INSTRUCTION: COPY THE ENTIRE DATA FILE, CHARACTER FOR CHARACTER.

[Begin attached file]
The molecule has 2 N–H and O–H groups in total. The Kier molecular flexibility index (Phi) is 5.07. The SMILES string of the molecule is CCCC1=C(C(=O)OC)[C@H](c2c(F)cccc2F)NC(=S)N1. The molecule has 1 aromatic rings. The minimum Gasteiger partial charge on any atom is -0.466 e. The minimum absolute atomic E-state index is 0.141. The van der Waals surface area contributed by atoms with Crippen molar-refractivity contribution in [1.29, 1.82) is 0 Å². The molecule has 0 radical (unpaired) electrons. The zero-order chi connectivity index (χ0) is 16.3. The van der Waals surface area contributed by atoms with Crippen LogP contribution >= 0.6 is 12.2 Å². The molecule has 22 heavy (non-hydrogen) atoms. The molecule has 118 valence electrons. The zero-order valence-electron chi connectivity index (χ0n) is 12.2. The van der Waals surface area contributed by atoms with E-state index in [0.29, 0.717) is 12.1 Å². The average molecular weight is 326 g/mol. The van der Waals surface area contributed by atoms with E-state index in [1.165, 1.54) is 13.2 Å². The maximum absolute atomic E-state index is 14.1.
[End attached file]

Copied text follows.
The molecule has 2 N–H and O–H groups in total. The Kier molecular flexibility index (Phi) is 5.07. The SMILES string of the molecule is CCCC1=C(C(=O)OC)[C@H](c2c(F)cccc2F)NC(=S)N1. The molecule has 1 aromatic rings. The minimum Gasteiger partial charge on any atom is -0.466 e. The minimum absolute atomic E-state index is 0.141. The van der Waals surface area contributed by atoms with Crippen molar-refractivity contribution in [1.29, 1.82) is 0 Å². The molecule has 0 radical (unpaired) electrons. The zero-order chi connectivity index (χ0) is 16.3. The van der Waals surface area contributed by atoms with Crippen LogP contribution >= 0.6 is 12.2 Å². The molecule has 22 heavy (non-hydrogen) atoms. The molecule has 118 valence electrons. The zero-order valence-electron chi connectivity index (χ0n) is 12.2. The van der Waals surface area contributed by atoms with E-state index in [0.29, 0.717) is 12.1 Å². The average molecular weight is 326 g/mol. The van der Waals surface area contributed by atoms with E-state index in [1.165, 1.54) is 13.2 Å². The maximum absolute atomic E-state index is 14.1.